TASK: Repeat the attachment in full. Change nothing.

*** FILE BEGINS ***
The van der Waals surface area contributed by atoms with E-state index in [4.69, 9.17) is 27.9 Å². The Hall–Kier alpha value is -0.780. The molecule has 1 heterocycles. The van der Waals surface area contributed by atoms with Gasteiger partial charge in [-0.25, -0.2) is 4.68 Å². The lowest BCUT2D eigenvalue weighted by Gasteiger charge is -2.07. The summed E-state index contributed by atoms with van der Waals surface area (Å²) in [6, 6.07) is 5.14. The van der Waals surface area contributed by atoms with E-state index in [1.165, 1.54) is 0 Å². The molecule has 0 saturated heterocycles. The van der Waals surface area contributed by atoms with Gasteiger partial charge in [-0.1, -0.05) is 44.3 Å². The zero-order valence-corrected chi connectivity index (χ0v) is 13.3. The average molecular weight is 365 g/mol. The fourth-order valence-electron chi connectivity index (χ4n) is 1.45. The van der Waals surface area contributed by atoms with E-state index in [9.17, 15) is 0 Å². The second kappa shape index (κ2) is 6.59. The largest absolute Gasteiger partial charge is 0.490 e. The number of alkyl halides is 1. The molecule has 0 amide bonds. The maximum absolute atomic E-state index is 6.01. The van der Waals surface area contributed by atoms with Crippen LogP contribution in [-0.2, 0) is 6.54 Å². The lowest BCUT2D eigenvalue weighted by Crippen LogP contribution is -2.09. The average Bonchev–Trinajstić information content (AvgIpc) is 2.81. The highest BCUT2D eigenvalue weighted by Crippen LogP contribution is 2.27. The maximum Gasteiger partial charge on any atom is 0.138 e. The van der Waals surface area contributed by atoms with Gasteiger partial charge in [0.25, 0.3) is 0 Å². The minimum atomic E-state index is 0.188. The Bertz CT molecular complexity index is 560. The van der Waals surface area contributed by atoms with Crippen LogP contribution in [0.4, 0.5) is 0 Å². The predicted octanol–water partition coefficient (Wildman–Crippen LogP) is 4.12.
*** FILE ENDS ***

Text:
The van der Waals surface area contributed by atoms with E-state index in [4.69, 9.17) is 27.9 Å². The Hall–Kier alpha value is -0.780. The molecule has 1 heterocycles. The van der Waals surface area contributed by atoms with Gasteiger partial charge in [-0.25, -0.2) is 4.68 Å². The lowest BCUT2D eigenvalue weighted by Gasteiger charge is -2.07. The summed E-state index contributed by atoms with van der Waals surface area (Å²) in [6, 6.07) is 5.14. The van der Waals surface area contributed by atoms with E-state index in [1.165, 1.54) is 0 Å². The molecule has 0 saturated heterocycles. The van der Waals surface area contributed by atoms with Gasteiger partial charge in [-0.1, -0.05) is 44.3 Å². The zero-order valence-corrected chi connectivity index (χ0v) is 13.3. The average molecular weight is 365 g/mol. The fourth-order valence-electron chi connectivity index (χ4n) is 1.45. The van der Waals surface area contributed by atoms with E-state index in [9.17, 15) is 0 Å². The second kappa shape index (κ2) is 6.59. The largest absolute Gasteiger partial charge is 0.490 e. The number of alkyl halides is 1. The molecule has 0 amide bonds. The maximum absolute atomic E-state index is 6.01. The van der Waals surface area contributed by atoms with Crippen LogP contribution in [-0.2, 0) is 6.54 Å². The lowest BCUT2D eigenvalue weighted by Crippen LogP contribution is -2.09. The average Bonchev–Trinajstić information content (AvgIpc) is 2.81. The highest BCUT2D eigenvalue weighted by Crippen LogP contribution is 2.27. The maximum Gasteiger partial charge on any atom is 0.138 e. The van der Waals surface area contributed by atoms with Gasteiger partial charge in [0.25, 0.3) is 0 Å². The minimum atomic E-state index is 0.188. The Bertz CT molecular complexity index is 560. The van der Waals surface area contributed by atoms with Crippen LogP contribution in [0.4, 0.5) is 0 Å². The predicted octanol–water partition coefficient (Wildman–Crippen LogP) is 4.12.